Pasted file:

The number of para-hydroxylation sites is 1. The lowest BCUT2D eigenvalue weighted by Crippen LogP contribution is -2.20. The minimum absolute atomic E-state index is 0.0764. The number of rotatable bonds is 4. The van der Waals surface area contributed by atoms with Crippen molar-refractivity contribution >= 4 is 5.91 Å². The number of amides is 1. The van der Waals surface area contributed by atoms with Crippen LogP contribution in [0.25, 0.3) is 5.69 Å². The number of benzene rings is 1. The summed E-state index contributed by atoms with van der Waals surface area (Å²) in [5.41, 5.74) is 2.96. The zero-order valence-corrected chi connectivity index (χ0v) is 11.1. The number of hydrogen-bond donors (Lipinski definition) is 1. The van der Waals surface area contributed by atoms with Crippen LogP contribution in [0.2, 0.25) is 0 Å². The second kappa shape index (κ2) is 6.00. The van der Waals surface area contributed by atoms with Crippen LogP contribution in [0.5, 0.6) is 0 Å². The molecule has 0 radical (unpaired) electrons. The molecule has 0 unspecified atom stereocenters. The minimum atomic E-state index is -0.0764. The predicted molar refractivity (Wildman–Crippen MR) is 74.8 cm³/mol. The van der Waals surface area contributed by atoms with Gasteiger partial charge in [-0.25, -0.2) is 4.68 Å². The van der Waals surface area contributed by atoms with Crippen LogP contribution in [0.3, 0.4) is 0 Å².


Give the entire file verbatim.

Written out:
The number of para-hydroxylation sites is 1. The lowest BCUT2D eigenvalue weighted by Crippen LogP contribution is -2.20. The minimum absolute atomic E-state index is 0.0764. The number of rotatable bonds is 4. The van der Waals surface area contributed by atoms with Crippen molar-refractivity contribution >= 4 is 5.91 Å². The number of amides is 1. The van der Waals surface area contributed by atoms with Crippen LogP contribution in [0.25, 0.3) is 5.69 Å². The number of benzene rings is 1. The summed E-state index contributed by atoms with van der Waals surface area (Å²) in [5.41, 5.74) is 2.96. The zero-order valence-corrected chi connectivity index (χ0v) is 11.1. The number of hydrogen-bond donors (Lipinski definition) is 1. The van der Waals surface area contributed by atoms with Crippen LogP contribution in [0.2, 0.25) is 0 Å². The second kappa shape index (κ2) is 6.00. The van der Waals surface area contributed by atoms with Crippen LogP contribution in [0.5, 0.6) is 0 Å². The molecule has 0 radical (unpaired) electrons. The molecule has 0 unspecified atom stereocenters. The minimum atomic E-state index is -0.0764. The predicted molar refractivity (Wildman–Crippen MR) is 74.8 cm³/mol. The van der Waals surface area contributed by atoms with Gasteiger partial charge in [-0.25, -0.2) is 4.68 Å². The van der Waals surface area contributed by atoms with Crippen LogP contribution in [0.3, 0.4) is 0 Å².